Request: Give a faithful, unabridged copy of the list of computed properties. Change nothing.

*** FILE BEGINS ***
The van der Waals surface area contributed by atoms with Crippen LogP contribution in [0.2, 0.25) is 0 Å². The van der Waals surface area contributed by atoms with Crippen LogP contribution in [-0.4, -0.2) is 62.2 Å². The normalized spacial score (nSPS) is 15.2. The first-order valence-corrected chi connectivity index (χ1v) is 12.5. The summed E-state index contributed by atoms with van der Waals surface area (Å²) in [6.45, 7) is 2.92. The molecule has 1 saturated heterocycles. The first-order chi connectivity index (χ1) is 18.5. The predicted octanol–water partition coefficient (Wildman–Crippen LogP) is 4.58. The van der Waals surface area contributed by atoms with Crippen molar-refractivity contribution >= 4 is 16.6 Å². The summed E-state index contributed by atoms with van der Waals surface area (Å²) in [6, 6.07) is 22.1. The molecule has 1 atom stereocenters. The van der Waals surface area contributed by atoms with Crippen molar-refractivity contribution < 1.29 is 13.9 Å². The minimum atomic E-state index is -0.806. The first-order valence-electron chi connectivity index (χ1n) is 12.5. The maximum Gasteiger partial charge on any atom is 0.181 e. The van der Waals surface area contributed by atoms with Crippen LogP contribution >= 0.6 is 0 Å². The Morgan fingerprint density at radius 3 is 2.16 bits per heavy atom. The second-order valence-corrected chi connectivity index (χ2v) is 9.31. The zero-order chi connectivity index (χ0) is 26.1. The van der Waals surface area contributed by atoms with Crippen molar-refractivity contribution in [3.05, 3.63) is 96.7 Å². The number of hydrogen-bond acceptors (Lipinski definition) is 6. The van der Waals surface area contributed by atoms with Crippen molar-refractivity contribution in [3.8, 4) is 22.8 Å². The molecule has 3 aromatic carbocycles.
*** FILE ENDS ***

The van der Waals surface area contributed by atoms with Crippen LogP contribution in [0.2, 0.25) is 0 Å². The van der Waals surface area contributed by atoms with Crippen LogP contribution in [-0.4, -0.2) is 62.2 Å². The normalized spacial score (nSPS) is 15.2. The first-order valence-corrected chi connectivity index (χ1v) is 12.5. The summed E-state index contributed by atoms with van der Waals surface area (Å²) in [6.45, 7) is 2.92. The molecule has 1 saturated heterocycles. The first-order chi connectivity index (χ1) is 18.5. The predicted octanol–water partition coefficient (Wildman–Crippen LogP) is 4.58. The van der Waals surface area contributed by atoms with Crippen molar-refractivity contribution >= 4 is 16.6 Å². The summed E-state index contributed by atoms with van der Waals surface area (Å²) in [6, 6.07) is 22.1. The molecule has 1 atom stereocenters. The van der Waals surface area contributed by atoms with Crippen molar-refractivity contribution < 1.29 is 13.9 Å². The minimum atomic E-state index is -0.806. The first-order valence-electron chi connectivity index (χ1n) is 12.5. The maximum Gasteiger partial charge on any atom is 0.181 e. The van der Waals surface area contributed by atoms with Crippen LogP contribution >= 0.6 is 0 Å². The Morgan fingerprint density at radius 3 is 2.16 bits per heavy atom. The second-order valence-corrected chi connectivity index (χ2v) is 9.31. The zero-order chi connectivity index (χ0) is 26.1. The van der Waals surface area contributed by atoms with Crippen molar-refractivity contribution in [3.05, 3.63) is 96.7 Å². The number of hydrogen-bond acceptors (Lipinski definition) is 6. The van der Waals surface area contributed by atoms with Crippen molar-refractivity contribution in [3.8, 4) is 22.8 Å². The molecule has 3 aromatic carbocycles.